Everything you need to know about flat feet in babies and children
When talking about abnormalities in the feet of children, the most frequent is that of flat feet, which occurs when the foot loses its central curve (the bridge) and the heel is inclined in valgus, that is, it falls towards its inner edge. We tell you everything you need to know about this.
The percentage of children with flat feet is 42 percent in ages between three and five years, although it drops to six percent in the case of adolescents, as explained by the Spanish Association of Pediatrics in Primary Care (Aeped), which explain that the tissues of children are softer and lax, which makes them stretch more and that can not maintain the normal alignment of the joints of the feet when they stand up.
"If there is a history in the parents, it is more usual for the children to have it", they comment, while indicating that in The vast majority of cases flat feet do not represent any problem and do not need treatment. We answer some common questions about this with the information provided by the association.
When should the appearance of flatfoot be consulted?
When the children stand up they do not have a plantar arch, but the arch is formed little by little: in the first six years of life, and even up to 10. Therefore, it is not necessary to be overwhelmed. "In the controls that are carried out in the health center the pediatrician reviews the feet and the way of walking of the children", remember these experts.
Even so, if you notice that your child walks in a way that does not seem normal and, above all, if complains of foot pain, It is good that you take it to the pediatrician to do the pertinent tests.
The diagnosis of flat feet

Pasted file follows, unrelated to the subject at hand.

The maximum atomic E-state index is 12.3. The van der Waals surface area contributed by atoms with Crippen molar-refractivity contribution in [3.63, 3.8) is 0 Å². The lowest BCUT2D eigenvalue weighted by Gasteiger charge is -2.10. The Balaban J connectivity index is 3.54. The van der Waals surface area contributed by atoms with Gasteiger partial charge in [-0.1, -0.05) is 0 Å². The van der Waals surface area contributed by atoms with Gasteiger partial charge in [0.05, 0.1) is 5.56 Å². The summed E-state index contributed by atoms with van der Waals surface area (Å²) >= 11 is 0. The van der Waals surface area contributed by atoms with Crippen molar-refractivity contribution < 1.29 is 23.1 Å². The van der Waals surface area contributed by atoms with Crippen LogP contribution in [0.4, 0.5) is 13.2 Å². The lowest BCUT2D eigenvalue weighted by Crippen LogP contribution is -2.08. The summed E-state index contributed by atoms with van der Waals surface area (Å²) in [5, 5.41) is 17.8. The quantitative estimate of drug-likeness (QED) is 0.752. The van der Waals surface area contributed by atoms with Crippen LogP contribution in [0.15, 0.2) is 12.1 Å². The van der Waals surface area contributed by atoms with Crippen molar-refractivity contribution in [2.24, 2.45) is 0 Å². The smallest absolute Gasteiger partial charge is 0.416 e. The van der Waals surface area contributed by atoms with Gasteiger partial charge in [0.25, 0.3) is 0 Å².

To diagnose flat foot it is usually enough with the clinical history and the exploration. "The pediatrician will want to know if there is pain and if you have difficulty walking or running," they comment, emphasizing that Pain is "the most important thing".
Identifying the flat foot is usually simple, since it is observed as soon as the plant the foot is in contact with the ground: there is no arch that is usually on the inside of the foot. Also, it is also often review how are the support areas of the sole: "in feet with good arch the skin that delimits it, not touching the ground, is pale," they comment, adding that in the flat feet "This area does touch the ground and may be more red."
Another possibility is that the child has flexible flat foot, the most common way. This is identified if when standing on tiptoe you notice that an arc appears on the sole of the foot that did not exist before.
Types of flat feet
Flexible flat foot, checked after changes in the heel and the plantar arch when standing on tiptoe. It's very common. It may be related to the existence of generalized laxity in the fingers of the hand and other joints. We must distinguish flat feet that have a short Achilles tendon, of those that do not. In the former, the discomfort is more frequent and it is necessary to perform stretching physiotherapy.
Rigid flat foot, That does not change when standing on tiptoe. It is also more frequently associated with pain and limitation of mobility. Unlike the flexible flat foot without short Achilles, it needs treatment. The most common cause is the formation of bridges between the bones in the heel, what prevents it from moving normally (tarsal coalition). It is present in about 3% of the population. Rarely, the cause of the stiff foot is a neurological disease or a congenital disorder.
When to go to the children's orthopedist
Pediatricians advise to go to the orthopedist specialized in children when there are symptoms such as pain, lameness, a short Achilles tendon or when the deformity is rigid. "The orthopedist will assess the need for radiographs, collect the footprint and make a tread study," they explain, something that will "delimit the magnitude of the deformity, locate it and record it for control".
The treatment of flat foot
As we have said before, the most frequent is that no treatment is needed, as the foot progresses to 10 years and most adult flat feet do not show symptoms or limitations in daily life. The use of a suitable type of footwear and in some cases of adapted templates can be recommended.
Now, if your son has a Achilles tendon short, something that is usually related to flat feet, you will need stretching physiotherapy and follow-up. In the case of having a flat foot, soft discharge templates are usually prescribed to correct the position of the heel and raise the plantar arch.
Angela R. Bonachera<